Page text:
TRENTON – Three months after the state comptroller flagged widespread noncompliance with state laws restricting sick leave payouts to local government workers, state legislators have started acting on his recommendations for how to respond.

However, concerns raised by a police union has some lawmakers pausing and hoping for changes.

The July comptroller report found that 57 of 60 municipalities examined weren’t following state laws from 2007 and 2010 that extend the same $15,000 cap on payouts for unused sick times to senior managers and new employees hired starting in May 2010.

Acting State Comptroller Kevin Walsh said the findings were “fairly surprising and startling,” with half of the towns already making yearly payments in violation of those laws and the others keeping policies in place to allow even bigger payments down the road.

“The seeds have already been planted for those, and those seeds will grow into very large and expensive trees in the decades, all against the law,” Walsh said.

Walsh said there needs to be accountability at the local level, including the risk of penalties, and a state agency put in charge of administering the rules.

“We recommended that the Legislature consider amending and supplementing the 2007 and 2010 laws, not to change the substantive rights under those laws, not the change the manner in which those laws regulate when local governments can provide sick leave payments, but rather to provide teeth to those laws because the laws currently are not being respected, at least by these 57 municipalities and in all likelihood by hundreds of others,” Walsh said.

Police want exemption

The New Jersey State PBA said lawmakers should exempt police and other essential services as they consider the updates to the law, and a majority of members of the Assembly Judiciary Committee were sympathetic to that idea.

Michael Freeman, vice president for the New Jersey State PBA. said the issue is that the 2010 law doesn’t make practical sense from a human resources perspective – essentially forcing towns to pay overtime to ensure all fire and police shifts are covered, rather than offer smaller incentives so workers don’t use sick time.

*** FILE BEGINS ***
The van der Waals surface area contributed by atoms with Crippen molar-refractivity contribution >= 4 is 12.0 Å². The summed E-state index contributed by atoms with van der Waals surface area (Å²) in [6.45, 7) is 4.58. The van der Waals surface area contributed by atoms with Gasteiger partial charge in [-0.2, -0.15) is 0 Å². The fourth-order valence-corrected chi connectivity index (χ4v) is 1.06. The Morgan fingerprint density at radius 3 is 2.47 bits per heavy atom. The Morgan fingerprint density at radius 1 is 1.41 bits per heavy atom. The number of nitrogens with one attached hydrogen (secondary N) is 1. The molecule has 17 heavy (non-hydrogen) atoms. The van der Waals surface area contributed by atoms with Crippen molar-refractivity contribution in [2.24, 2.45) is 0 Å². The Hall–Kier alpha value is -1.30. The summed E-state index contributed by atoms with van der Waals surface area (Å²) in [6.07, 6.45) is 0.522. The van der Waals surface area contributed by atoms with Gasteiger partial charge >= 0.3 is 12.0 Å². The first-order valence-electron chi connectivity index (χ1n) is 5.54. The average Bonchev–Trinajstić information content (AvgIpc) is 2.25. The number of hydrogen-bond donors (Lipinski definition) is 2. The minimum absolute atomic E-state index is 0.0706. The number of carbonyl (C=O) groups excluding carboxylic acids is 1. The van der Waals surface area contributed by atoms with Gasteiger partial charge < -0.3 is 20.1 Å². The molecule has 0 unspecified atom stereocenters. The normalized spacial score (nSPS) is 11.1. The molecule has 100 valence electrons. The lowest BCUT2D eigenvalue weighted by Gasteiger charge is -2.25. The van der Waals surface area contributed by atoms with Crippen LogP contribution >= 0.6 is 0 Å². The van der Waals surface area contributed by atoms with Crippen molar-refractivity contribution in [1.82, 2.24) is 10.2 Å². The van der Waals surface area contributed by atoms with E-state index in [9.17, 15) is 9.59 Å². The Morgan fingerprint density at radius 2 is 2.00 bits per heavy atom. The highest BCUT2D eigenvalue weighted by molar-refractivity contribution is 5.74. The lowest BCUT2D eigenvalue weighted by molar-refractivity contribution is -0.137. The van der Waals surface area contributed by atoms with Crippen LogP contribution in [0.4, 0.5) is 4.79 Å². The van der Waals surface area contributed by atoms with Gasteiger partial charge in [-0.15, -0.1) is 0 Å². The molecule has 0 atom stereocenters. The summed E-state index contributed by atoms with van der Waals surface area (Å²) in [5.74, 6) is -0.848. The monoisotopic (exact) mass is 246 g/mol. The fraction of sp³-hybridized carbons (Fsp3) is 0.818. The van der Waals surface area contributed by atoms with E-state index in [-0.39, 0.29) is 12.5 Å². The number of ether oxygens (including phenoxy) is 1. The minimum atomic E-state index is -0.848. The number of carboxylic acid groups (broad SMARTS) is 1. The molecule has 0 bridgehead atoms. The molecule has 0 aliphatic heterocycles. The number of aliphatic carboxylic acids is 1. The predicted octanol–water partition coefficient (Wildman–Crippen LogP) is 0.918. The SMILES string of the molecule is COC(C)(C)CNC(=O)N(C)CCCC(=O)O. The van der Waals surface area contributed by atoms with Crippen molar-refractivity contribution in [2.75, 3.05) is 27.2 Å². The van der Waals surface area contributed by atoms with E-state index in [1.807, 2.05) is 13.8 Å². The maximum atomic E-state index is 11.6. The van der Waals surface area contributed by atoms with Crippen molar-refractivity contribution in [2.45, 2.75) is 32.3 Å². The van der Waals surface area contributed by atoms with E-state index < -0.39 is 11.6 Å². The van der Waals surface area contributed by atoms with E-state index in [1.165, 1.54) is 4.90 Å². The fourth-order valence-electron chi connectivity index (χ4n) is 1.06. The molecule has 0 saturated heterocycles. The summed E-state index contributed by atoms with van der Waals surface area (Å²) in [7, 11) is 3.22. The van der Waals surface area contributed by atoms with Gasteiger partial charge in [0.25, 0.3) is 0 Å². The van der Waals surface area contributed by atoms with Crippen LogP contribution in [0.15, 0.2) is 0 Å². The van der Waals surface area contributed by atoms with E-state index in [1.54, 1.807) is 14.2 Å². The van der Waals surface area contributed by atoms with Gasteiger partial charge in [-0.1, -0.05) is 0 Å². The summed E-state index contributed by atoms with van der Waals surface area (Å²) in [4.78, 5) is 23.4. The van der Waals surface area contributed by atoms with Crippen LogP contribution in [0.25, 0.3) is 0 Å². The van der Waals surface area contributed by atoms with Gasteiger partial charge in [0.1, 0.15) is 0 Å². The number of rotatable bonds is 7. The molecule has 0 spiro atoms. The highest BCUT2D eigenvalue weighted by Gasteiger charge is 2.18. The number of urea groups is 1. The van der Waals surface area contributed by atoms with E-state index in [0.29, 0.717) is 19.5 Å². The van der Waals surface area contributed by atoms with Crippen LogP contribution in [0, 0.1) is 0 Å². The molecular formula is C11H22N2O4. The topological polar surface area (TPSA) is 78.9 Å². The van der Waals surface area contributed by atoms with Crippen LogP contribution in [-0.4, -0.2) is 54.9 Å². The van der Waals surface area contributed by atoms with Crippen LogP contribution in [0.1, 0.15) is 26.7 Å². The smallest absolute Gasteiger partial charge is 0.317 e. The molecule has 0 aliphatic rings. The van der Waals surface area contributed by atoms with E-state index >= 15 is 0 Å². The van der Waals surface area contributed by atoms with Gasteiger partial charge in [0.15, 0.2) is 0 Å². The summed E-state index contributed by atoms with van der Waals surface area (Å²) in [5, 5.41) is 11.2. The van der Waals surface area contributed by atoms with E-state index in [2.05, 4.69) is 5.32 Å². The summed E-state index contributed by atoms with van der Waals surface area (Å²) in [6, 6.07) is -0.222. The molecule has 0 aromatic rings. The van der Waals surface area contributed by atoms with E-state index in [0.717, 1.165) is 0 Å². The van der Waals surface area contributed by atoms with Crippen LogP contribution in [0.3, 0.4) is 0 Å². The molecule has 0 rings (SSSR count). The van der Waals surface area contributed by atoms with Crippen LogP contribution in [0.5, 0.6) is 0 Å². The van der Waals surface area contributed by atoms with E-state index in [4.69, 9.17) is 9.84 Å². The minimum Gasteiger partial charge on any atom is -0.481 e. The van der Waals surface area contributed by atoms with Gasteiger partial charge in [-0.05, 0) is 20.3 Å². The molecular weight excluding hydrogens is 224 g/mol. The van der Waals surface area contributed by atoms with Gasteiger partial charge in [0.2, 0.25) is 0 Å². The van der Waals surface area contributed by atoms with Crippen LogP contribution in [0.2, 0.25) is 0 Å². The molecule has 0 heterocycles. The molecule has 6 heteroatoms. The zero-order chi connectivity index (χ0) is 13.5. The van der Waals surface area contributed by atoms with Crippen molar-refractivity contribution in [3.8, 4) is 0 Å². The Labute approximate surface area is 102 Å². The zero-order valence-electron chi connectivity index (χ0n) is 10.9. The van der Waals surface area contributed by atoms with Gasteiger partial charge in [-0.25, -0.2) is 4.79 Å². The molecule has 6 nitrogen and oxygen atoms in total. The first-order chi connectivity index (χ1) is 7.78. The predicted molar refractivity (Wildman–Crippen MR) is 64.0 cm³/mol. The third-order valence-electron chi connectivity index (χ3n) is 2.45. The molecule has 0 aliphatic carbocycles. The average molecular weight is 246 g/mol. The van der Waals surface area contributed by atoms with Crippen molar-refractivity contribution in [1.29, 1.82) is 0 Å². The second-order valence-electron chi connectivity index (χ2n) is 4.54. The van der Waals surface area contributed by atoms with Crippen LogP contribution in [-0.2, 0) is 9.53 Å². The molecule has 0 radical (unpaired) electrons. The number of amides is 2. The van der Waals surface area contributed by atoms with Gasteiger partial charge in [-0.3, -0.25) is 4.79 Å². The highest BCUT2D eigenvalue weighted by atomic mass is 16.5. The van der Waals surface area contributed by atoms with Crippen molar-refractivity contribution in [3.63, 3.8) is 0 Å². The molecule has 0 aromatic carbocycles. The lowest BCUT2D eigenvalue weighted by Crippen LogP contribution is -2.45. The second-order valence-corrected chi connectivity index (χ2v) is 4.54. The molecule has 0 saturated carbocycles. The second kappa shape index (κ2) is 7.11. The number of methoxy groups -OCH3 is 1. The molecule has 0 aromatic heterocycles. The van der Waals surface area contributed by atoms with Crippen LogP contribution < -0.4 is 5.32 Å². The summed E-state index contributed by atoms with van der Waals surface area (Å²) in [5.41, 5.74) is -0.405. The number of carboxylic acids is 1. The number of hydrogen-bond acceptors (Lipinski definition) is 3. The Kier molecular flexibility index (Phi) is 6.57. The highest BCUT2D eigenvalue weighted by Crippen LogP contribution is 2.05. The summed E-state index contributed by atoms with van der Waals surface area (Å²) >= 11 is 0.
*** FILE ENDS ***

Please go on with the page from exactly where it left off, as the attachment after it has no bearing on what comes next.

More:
“It’s inconceivable that management and the labor advocates of this state are colluding to break the law for the purpose of defrauding the law,” Freeman said.

Freeman says towns won’t see benefits from the $15,000 cap on sick-leave payouts to workers hired after 2010 until 2040 – but also need to save money in the interim by not shelling out for huge overtime bills. And so, they offer incentives to officers who don’t take sick days or buy them back because it costs them less than paying overtime.

“They are doing it. They’re not hiding it. Nobody’s hiding it. There’s no need to look for an audit, who got flagged,” Freeman said. “They have to say: We need to keep control of our costs now. And that’s what the municipal managers are doing.”

Freeman said every police department in New Jersey is at or below minimum staffing levels. He says that puts pressure on overtime budgets, as people work multiple 18-hour shifts, then take sick days to ensure time off and save their psyche.

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Michael Symons is the Statehouse bureau chief for New Jersey 101.5. You can reach him at michael.symons@townsquaremedia.com

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Find your municipality in this alphabetical list to see how its average property tax bill for 2021 compares to others. You can also see how much the average bill changed from 2020. For an interactive map version, click here. And for the full analysis by New Jersey 101.5, read this story.

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